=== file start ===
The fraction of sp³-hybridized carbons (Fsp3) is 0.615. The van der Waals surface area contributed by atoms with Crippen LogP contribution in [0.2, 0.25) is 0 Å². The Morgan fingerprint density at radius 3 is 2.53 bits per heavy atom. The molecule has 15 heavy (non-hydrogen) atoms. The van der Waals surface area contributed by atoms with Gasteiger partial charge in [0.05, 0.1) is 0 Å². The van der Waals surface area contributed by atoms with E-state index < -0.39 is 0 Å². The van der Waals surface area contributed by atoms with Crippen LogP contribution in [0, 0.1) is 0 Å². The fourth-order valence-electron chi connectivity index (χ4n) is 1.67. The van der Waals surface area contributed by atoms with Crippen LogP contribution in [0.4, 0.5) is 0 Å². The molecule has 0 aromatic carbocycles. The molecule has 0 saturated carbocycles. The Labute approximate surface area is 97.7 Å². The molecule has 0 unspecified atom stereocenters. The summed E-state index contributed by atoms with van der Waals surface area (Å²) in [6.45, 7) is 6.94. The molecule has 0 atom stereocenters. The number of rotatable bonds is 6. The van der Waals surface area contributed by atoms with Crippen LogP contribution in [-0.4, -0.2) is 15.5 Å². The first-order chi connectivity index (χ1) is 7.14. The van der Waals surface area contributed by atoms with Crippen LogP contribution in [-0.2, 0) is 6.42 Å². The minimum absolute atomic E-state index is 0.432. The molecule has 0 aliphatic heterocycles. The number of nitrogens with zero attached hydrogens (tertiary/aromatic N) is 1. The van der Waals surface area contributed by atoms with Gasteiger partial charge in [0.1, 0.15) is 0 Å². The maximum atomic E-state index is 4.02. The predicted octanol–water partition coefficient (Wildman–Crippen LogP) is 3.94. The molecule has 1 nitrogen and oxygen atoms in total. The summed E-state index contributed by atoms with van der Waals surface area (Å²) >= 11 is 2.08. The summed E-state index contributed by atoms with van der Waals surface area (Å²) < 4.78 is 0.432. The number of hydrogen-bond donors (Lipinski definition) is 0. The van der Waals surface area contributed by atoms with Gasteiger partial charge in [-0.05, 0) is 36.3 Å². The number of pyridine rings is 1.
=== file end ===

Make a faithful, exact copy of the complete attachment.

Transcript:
The fraction of sp³-hybridized carbons (Fsp3) is 0.615. The van der Waals surface area contributed by atoms with Crippen LogP contribution in [0.2, 0.25) is 0 Å². The Morgan fingerprint density at radius 3 is 2.53 bits per heavy atom. The molecule has 15 heavy (non-hydrogen) atoms. The van der Waals surface area contributed by atoms with Gasteiger partial charge in [0.05, 0.1) is 0 Å². The van der Waals surface area contributed by atoms with E-state index < -0.39 is 0 Å². The van der Waals surface area contributed by atoms with Crippen LogP contribution in [0, 0.1) is 0 Å². The fourth-order valence-electron chi connectivity index (χ4n) is 1.67. The van der Waals surface area contributed by atoms with Crippen LogP contribution in [0.4, 0.5) is 0 Å². The molecule has 0 aromatic carbocycles. The molecule has 0 saturated carbocycles. The Labute approximate surface area is 97.7 Å². The molecule has 0 unspecified atom stereocenters. The summed E-state index contributed by atoms with van der Waals surface area (Å²) in [6.45, 7) is 6.94. The molecule has 0 atom stereocenters. The number of rotatable bonds is 6. The van der Waals surface area contributed by atoms with Crippen LogP contribution in [-0.4, -0.2) is 15.5 Å². The first-order chi connectivity index (χ1) is 7.14. The van der Waals surface area contributed by atoms with Crippen LogP contribution in [-0.2, 0) is 6.42 Å². The minimum absolute atomic E-state index is 0.432. The molecule has 0 aliphatic heterocycles. The number of nitrogens with zero attached hydrogens (tertiary/aromatic N) is 1. The van der Waals surface area contributed by atoms with Gasteiger partial charge in [0.1, 0.15) is 0 Å². The maximum atomic E-state index is 4.02. The predicted octanol–water partition coefficient (Wildman–Crippen LogP) is 3.94. The molecule has 1 nitrogen and oxygen atoms in total. The summed E-state index contributed by atoms with van der Waals surface area (Å²) >= 11 is 2.08. The summed E-state index contributed by atoms with van der Waals surface area (Å²) < 4.78 is 0.432. The number of hydrogen-bond donors (Lipinski definition) is 0. The van der Waals surface area contributed by atoms with Gasteiger partial charge in [-0.05, 0) is 36.3 Å². The number of pyridine rings is 1.